Analytical Perspectives in Risk Theory: Actor, Structure and Ambivalence
Mid Sweden University, Sweden
Intersectional risk theory opens up for a critical discussion of whether risk itself is one of today’s colonial concepts, which obscure our understanding of the present rather than make it more comprehensible. To make this critical analysis, we must strive to demonstrate the ambivalence of dichotomies such as structure and agency, as well as of the use of risk, to make new understandings of the world possible. In this presentation, our aim is to explore how the interplay between risk and inequality can be understood from different angles: How the subject becomes possible through structure, for example through interpellation and normalization and how the subject as an actor negotiate and navigate among and between different discourses of risk. In this way, we want to highlight the importance of both the external constraints on human beings often conceived of as ‘social structures’, for example collective habits formalized as legal rules, policy, norms, moral obligations etc., and on the other hand the often contrasting/opposite concept of ‘action’ or ‘agency’, for the understanding risk and inequality. Social theorists have batted structure and agency to and fro for generations, and as such it is a known picture. However, by mixing pieces from different perspectives and making use of an intersectional approach of inequality and risk, we can find ways to understand and put our own time in perspectives.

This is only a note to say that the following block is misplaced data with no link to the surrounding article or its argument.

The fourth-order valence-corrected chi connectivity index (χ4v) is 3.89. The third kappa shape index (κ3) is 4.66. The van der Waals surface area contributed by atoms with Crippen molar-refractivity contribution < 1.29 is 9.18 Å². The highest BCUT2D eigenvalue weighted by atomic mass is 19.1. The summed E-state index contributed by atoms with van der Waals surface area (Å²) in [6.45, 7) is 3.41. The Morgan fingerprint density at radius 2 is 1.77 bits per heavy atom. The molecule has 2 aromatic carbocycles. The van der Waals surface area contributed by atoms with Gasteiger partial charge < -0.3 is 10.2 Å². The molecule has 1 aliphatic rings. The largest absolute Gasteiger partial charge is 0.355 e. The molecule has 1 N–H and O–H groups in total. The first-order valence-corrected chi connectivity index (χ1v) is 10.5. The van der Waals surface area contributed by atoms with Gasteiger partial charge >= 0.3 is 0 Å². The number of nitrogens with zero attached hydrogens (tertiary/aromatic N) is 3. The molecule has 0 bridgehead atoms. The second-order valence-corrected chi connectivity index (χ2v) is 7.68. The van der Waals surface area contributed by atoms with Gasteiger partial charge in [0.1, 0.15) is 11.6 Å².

On The Relationality Of Risk: Insights From Cross-Field Interactions Between Finance and Politics
Freie Universität Berlin, Germany